Peel Castle is a castle in Peel, Isle of Man originally constructed by Vikings. The castle stands on St Patrick’s Isle which is connected to the town by causeway. It is now owned by Manx National Heritage and is open to visitors during the summer.
The castle was built in the 11th century by the Vikings, under the rule of KingMagnus Barelegs. While there were older stone Celtic monastic buildings on the island, the first Viking fortifications were built of wood. The prominent round tower was originally part of the Celtic monastery, but has had battlements added at a later date. In the early 14th century, the majority of the walls and towers were built primarily from local red sandstone, which is found abundantly in the area. After the rule of the Vikings, the castle continued to be used by the church due to the cathedral built there – the see of Sodor Diocese – but was eventually abandoned in the 18th century.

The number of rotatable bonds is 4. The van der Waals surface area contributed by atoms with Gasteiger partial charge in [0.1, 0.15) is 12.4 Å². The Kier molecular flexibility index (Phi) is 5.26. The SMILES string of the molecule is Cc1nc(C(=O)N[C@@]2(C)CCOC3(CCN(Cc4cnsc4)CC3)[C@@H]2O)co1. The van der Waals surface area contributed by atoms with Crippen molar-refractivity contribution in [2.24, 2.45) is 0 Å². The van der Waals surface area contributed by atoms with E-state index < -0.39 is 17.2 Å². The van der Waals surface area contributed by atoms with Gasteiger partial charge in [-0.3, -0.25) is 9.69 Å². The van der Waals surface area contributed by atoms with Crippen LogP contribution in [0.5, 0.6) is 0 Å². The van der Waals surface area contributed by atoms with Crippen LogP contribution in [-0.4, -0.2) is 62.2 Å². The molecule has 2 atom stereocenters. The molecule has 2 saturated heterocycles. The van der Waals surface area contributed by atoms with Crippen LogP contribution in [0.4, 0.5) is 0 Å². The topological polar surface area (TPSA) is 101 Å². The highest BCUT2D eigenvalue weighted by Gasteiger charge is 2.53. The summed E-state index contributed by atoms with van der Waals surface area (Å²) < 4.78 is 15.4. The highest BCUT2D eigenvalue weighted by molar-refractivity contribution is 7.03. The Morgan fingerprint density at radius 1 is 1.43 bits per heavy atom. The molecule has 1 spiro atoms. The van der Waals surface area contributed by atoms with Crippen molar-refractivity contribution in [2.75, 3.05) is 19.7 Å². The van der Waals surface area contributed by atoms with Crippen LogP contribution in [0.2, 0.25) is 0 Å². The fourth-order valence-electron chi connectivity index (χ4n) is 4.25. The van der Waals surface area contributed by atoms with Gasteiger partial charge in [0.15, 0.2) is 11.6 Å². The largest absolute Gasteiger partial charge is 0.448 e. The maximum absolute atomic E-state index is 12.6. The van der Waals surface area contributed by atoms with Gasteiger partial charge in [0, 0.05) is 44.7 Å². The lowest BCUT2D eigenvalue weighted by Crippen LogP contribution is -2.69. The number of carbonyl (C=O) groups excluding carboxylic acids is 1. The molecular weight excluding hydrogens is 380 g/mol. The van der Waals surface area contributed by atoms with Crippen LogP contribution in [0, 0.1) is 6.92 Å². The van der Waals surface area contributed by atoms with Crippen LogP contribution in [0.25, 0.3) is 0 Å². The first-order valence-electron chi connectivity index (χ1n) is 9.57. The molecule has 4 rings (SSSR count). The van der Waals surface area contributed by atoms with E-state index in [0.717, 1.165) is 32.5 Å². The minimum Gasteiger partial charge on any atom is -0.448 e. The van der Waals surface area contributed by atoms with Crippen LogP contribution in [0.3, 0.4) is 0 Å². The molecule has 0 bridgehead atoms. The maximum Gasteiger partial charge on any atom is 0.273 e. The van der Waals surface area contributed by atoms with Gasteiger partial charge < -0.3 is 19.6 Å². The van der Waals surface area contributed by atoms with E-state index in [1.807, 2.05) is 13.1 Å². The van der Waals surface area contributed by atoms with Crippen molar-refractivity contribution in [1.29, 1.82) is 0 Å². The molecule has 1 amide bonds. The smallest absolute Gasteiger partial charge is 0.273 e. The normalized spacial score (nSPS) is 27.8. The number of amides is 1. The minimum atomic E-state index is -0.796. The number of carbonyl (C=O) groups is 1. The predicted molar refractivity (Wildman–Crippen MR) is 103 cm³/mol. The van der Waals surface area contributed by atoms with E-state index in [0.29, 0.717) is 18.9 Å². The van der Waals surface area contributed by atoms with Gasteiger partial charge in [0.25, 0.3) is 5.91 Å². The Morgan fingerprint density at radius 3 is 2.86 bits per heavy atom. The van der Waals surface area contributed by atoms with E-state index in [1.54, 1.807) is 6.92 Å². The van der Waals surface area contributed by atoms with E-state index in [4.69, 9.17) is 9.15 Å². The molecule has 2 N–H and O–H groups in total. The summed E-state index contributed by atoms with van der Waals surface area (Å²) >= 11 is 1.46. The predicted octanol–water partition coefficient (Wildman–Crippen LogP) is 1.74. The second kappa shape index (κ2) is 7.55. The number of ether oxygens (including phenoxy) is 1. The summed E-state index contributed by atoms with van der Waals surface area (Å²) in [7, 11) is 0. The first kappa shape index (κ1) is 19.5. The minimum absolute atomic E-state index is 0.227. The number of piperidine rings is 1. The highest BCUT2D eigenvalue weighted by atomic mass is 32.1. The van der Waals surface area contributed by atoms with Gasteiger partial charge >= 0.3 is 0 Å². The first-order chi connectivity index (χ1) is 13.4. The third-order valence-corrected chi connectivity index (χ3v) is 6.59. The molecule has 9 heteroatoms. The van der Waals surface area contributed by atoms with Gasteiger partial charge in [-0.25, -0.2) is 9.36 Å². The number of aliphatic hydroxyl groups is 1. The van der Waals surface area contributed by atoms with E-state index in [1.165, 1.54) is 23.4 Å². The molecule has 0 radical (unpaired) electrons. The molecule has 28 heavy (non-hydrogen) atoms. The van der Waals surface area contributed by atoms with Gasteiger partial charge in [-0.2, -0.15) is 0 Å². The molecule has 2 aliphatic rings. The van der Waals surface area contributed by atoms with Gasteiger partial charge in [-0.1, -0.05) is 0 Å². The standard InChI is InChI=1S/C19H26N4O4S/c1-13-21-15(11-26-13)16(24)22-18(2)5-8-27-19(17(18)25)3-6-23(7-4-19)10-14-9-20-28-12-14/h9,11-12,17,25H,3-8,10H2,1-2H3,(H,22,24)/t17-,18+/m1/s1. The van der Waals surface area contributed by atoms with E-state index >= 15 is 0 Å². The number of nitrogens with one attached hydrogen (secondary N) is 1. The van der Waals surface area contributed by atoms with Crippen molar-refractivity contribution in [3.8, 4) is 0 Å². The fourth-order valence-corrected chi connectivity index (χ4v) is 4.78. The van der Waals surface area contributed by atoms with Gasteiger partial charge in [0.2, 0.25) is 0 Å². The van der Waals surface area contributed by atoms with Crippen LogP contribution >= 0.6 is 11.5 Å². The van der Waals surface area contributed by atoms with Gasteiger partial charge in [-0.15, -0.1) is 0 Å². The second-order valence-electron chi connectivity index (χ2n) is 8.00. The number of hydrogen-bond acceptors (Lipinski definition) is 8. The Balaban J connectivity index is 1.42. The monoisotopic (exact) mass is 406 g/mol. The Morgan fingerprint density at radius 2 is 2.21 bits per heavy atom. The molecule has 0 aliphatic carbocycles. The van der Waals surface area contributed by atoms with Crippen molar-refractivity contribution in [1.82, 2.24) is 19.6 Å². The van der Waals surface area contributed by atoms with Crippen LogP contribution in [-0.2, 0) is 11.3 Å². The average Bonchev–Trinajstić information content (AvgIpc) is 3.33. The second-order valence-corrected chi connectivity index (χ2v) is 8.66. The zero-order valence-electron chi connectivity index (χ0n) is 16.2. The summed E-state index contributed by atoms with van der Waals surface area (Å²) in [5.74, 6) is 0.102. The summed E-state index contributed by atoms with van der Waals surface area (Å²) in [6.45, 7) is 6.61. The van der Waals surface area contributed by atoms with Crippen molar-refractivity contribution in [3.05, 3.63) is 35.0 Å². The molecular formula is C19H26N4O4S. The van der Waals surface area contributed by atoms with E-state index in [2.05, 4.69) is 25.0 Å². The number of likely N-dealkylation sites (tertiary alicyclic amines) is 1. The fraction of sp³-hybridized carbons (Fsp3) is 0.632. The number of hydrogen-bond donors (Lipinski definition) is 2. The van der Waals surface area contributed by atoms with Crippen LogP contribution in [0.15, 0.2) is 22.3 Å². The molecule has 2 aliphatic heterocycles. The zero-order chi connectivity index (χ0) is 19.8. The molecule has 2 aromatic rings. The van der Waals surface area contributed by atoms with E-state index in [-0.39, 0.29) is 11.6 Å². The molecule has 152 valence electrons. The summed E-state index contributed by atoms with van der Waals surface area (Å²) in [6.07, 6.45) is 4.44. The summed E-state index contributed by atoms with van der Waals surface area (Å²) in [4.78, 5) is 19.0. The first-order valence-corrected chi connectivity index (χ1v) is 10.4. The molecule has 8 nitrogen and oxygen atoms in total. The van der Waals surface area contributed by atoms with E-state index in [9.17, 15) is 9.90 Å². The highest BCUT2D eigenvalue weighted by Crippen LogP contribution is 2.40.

The castle remained fortified and new defensive positions were added as late as 1860. The buildings within the castle are now mostly ruined, but the outer walls remain intact. Excavations in 1982-87 revealed an extensive graveyard as well as the remains of Magnus Bareleg’s original wooden fort. The most spectacular finds were the 10th century grave of “The Pagan Lady” which included a fine example of a Viking necklace and a cache of silver coins dating from about 1030. The Castle’s most famous “resident” is the so called Moddey Dhoo or Black Dogghost.
Peel Castle features today on the reverse side of the £10 notes issued by the Isle of Man Government.
Photo : Peel Castle – gatehouse and keep. Author – Ruth Riddle
The cathedral ruins located within the walls of Peel Castle are those of the former Cathedral of St. German. Like the structures throughout the castle grounds, the cathedral’s roof is completely missing. An examination by Robert Anderson to determine what repairs were required to restore the cathedral was completed and reported to the island’s lieutenant governor in 1877. However, none of the suggested repairs were carried out. A pointed barrel-vaulted crypt exists below the chancel measuring 34 feet by 16 feet by 9 feet high at the west end, sloping to the entrance at the east. In the middle of the transept is the tomb where Bishop Rutter was interred in 1661. A cemetery exists in what was once the cathedral’s nave. In 1980 the parish of German, part of the Church of England’s Diocese of Sodor and Man, was officially transferred to the newer Cathedral Church of St German on Albany Road in Peel.
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